It’s hard to blame bond investors for being nervous.
They piled back into benchmark U.S. Treasuries (USGG10YR) yesterday after a civilian plane got shot down in eastern Ukraine and as Israeli troops entered Gaza. They accelerated withdrawals from the riskiest debt in the past week, yanking $2.3 billion from high-yield bond funds, the biggest outflow since June 2013, according to a Wells Fargo & Co. (WFC:US) report.
Wall Street’s largest bond dealers cut their net junk-bond holdings to $4.8 billion in the week ended July 9, the lowest level since the Federal Reserve began reporting the data in April 2013.
While credit still shows signs of froth -- with new funds to buy junk-rated loans popping up left and right -- investors are increasingly anxious about when the market will turn. Their quickness to dump high-risk securities for the safest ones around shows a lack of faith that easy-money policies from central banks around the world are fueling sufficient economic growth to keep this rally going.
Yields on U.S. junk bonds have climbed to 5.9 percent from a record low of 5.69 percent on June 23, according to Bank of America Merrill Lynch index data. The debt has lost 0.46 percent this month, after 10 straight months of gains.
Aside from lackluster growth, there’s also concern that markets will unravel as the Fed tries to withdraw its stimulus. Fed Chair Janet Yellen herself has said she sees signs of excessive risk-taking, particularly in the markets for bonds and loans rated below investment grade.
“My nervousness about what is going on in the high-yield market is escalating,” Peter Tchir, head of macro strategy at Brean Capital LLC in New York said in a July 17 e-mailed note. “It is a bit like musical chairs. Everyone walking in a circle pretending not to be eyeing the chair, but scared that when the music stops, they won’t have a chair -- or, in this case, a bid.”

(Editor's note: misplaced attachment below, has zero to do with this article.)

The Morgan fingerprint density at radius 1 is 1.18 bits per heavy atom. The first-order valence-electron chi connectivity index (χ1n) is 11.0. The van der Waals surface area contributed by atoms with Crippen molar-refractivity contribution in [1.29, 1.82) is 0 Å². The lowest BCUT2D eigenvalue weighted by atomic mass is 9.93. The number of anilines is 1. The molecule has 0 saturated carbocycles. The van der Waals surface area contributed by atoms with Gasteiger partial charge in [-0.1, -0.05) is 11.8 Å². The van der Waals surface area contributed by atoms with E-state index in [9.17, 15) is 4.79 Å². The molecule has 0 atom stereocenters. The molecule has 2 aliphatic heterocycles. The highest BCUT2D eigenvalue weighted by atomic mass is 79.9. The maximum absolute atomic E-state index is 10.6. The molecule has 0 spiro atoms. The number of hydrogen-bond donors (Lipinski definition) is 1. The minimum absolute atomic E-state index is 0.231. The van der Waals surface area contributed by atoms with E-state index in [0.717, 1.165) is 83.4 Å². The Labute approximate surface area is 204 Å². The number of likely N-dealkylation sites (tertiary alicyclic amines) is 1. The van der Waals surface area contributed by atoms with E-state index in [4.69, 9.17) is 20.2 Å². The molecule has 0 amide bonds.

Tchir called for a two-to-three cent drop in junk-bond prices that he said would “drag” investment-grade corporate bonds down, too. Yields on high-grade debt have plunged to within 0.35 percentage point of their all-time low, according to Bank of America Merrill Lynch index data.
Buyers funneled $2.4 billion into investment-grade corporate debt funds, the 30th consecutive week of deposits, the Wells Fargo report shows. Money is flowing in even though analysts predict a rise in benchmark yields by year-end, which would eat into the notes’ returns.
Perhaps it won’t take long for complacency to settle back in, prodding investors back into more speculative securities. After all, it’s paid off to be a buyer in pretty much every selloff since the 2008 crisis, and Yellen has signaled she plans to keep benchmark interest rates near zero for a while.
Or maybe this signals the start of a deeper malaise that will persist for a longer stretch.
Either way, it highlights that debt markets aren’t quite as calm as they may appear.
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